How I Bank: Online Banking

I actually started online banking back in 1998/1999 when I first read an article on online banking in BusinessWeek. The article was comparing two internet banks, and I chose to give NetBank a try. NetBank was one of the highest yielding banks in the nation at that time according to www.bankrate.com, and has been so until recent last 2 to 3 years. I made sure that NetBank was listed at FDIC http://www2.fdic.gov/idasp/main_bankfind.asp database, and then I started my online banking.

In the beginning, I didn’t have a lot of trust. So I started by depositing some small amount of money, and tried to withdraw money from my account by checks & ATMs. After everything seemed to work fine without any problems, I started to move majority of my cash holdings to NetBank.

Because of the inconvenience of online banking, mainly due to very few free ATMs, I keep accounts at two local banks. In one local bank, I only have saving account to reduce the amount of money that I need to keep for minimum balance to avoid fee, since checking account usually has a higher minimum balance. In another local bank, I have both checking and saving accounts, so that I have at least a checking account locally. And my rationale to have two local banks is to simply increase the total number of free ATMs that I could use in a short distance from wherever I was. Of course, if you don’t have enough cash reserve, you probably want to limit the number of banks you have.

This strategy of having an online bank and two local banks have served me well. I can easily access my small cash need, while I can keep the majority of my cash in a higher yielding online account. Depending on your comfort level for accessible cash, you can put that amount in local banks, and put the rest in online accounts. Since I conduct most of my purchases through credit cards, my need for cash is low. I usually only keep about one thousand dollar in local banks, but it could vary from a few hundreds to just less than two thousands. And to avoid all kinds of ATM & bank fees, I define my accessible cash as any amount over the minimum balance that is required to avoid monthly fee. And I always use the ATMs of my banks.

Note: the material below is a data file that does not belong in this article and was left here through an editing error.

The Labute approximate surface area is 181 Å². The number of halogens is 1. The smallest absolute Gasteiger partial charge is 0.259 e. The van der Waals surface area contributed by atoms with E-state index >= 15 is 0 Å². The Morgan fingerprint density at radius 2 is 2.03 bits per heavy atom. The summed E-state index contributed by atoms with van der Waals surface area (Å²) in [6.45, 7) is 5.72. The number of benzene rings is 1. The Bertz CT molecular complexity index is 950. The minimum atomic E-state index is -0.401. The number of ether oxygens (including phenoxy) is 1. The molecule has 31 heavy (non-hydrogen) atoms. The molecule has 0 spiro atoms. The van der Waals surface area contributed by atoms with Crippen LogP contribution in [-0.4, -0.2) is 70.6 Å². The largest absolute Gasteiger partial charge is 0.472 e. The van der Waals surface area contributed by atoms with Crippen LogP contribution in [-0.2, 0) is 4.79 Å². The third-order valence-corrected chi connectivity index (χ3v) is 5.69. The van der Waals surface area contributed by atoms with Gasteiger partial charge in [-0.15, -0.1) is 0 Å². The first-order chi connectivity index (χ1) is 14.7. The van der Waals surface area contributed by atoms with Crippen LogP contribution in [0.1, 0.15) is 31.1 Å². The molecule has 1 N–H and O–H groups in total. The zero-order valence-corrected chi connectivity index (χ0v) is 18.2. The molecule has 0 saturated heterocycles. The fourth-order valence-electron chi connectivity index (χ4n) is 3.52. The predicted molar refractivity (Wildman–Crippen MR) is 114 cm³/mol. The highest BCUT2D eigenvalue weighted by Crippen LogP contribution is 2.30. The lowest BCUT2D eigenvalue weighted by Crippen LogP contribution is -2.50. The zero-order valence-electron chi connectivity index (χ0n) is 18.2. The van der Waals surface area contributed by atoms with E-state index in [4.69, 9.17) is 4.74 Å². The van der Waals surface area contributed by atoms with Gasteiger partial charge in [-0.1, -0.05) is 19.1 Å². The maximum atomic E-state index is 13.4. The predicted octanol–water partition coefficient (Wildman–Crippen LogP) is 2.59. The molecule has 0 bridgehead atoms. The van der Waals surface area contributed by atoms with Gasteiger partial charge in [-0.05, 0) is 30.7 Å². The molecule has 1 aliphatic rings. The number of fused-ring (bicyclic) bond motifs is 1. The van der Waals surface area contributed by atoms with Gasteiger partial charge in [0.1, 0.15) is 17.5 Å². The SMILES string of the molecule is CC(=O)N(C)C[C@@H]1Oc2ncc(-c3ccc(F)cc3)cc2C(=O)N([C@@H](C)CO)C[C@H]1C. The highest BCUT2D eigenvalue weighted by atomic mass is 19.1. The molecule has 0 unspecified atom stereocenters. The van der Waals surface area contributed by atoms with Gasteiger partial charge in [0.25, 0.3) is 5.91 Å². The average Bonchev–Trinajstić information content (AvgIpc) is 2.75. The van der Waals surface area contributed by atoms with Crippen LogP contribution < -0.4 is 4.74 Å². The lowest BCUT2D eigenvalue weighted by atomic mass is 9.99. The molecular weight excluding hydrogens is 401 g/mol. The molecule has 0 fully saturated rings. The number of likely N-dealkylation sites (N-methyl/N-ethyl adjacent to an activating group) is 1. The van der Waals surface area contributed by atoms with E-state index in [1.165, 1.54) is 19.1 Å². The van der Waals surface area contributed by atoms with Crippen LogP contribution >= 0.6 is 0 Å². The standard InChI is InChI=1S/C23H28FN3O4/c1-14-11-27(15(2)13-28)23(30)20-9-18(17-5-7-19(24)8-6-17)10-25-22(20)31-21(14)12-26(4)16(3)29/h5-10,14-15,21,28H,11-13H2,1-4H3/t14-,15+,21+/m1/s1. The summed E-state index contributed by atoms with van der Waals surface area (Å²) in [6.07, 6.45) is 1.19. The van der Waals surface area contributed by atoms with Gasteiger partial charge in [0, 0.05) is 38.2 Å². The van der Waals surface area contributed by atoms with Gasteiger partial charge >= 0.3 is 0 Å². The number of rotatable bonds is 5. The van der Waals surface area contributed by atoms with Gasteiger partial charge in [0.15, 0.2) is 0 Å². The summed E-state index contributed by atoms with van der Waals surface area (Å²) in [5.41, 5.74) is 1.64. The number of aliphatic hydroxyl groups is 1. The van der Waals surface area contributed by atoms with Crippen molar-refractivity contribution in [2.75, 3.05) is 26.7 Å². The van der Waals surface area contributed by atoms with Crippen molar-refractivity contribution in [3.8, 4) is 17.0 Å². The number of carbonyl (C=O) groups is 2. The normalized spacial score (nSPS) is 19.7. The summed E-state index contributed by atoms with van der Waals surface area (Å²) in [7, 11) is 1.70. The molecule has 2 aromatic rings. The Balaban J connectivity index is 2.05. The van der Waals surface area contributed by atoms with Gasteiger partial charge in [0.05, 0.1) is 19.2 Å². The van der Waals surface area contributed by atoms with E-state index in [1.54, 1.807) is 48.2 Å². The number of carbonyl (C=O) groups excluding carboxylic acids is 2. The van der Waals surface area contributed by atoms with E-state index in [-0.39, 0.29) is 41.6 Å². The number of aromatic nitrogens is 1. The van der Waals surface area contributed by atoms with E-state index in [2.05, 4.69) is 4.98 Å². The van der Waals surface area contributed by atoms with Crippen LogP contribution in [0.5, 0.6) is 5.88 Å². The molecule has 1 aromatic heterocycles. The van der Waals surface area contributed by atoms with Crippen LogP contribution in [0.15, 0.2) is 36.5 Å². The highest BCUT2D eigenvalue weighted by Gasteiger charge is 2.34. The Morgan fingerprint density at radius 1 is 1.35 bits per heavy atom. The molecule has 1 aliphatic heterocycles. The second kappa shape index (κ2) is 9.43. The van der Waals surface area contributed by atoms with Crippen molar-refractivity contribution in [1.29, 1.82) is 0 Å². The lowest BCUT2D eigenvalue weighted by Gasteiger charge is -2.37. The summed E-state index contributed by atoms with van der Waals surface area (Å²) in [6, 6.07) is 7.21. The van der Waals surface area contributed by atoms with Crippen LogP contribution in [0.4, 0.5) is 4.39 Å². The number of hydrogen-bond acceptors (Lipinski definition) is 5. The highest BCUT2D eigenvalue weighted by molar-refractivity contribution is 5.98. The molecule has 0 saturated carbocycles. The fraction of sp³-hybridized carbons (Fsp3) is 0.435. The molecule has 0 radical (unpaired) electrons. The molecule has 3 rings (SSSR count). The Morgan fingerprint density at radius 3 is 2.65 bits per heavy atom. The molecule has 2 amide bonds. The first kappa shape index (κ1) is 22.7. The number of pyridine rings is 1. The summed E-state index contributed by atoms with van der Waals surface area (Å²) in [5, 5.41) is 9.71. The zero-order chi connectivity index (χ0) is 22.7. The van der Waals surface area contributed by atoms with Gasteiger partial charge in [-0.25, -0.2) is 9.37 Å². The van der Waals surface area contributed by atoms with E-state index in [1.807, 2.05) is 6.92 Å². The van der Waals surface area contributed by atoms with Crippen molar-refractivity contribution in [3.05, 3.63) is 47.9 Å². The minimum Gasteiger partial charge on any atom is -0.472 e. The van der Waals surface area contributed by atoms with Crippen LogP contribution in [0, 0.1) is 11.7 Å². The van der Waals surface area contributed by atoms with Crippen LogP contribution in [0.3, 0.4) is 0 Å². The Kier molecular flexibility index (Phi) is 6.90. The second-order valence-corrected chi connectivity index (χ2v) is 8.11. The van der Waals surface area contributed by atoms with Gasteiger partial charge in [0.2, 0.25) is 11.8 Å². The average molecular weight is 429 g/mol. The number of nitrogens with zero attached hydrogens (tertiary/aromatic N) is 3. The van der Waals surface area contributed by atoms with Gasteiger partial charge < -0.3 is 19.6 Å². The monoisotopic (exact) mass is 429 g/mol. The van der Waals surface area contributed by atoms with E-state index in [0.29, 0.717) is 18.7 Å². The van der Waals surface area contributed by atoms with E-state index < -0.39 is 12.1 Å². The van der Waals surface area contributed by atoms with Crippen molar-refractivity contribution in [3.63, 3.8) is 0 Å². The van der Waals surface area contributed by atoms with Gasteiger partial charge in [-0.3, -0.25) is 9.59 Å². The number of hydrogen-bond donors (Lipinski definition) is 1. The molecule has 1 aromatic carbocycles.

I also take full advantages of (free) online payment offered by NetBank. Every month or quarterly, depending on the bill frequency, I pay my electricity, gas, water, trash, home owner association dues, and two of my credit cards automatically. My phone bill and auto-insurance is paid automatically through credit card instead of NetBank, since I can get the 1% cash rebate on credit card charges. Having all the bill paying arrangements, I spend probably less than 10 minutes for viewing or paying all of my bills, excluding credit card bills. And I make sure that there is sufficient amount of money for payments by setting up an automatic transfer of an upper estimate of the total bill from my major high-yielding money market account to the checking account that allows unlimited withdrawals.

In summary, I try to achieve the followings for my banking needs:

  1. Easily accessible cash by having two local banks.
  2. Higher yields for most cash in accounts at my online banks.
  3. Avoid any bank or ATM fees by using ATMs of my banks.
  4. Take full advantage for online bill payments to save time & stamps.

By the way, I opened accounts at INGdirect a few years ago, and now I’m still debating whether it is worth my time and trouble to move my INGdirect accounts to EmigrantDirect for their exceptionally high yields currently at 4.50% 4.65%.

Mr. M-Man
 

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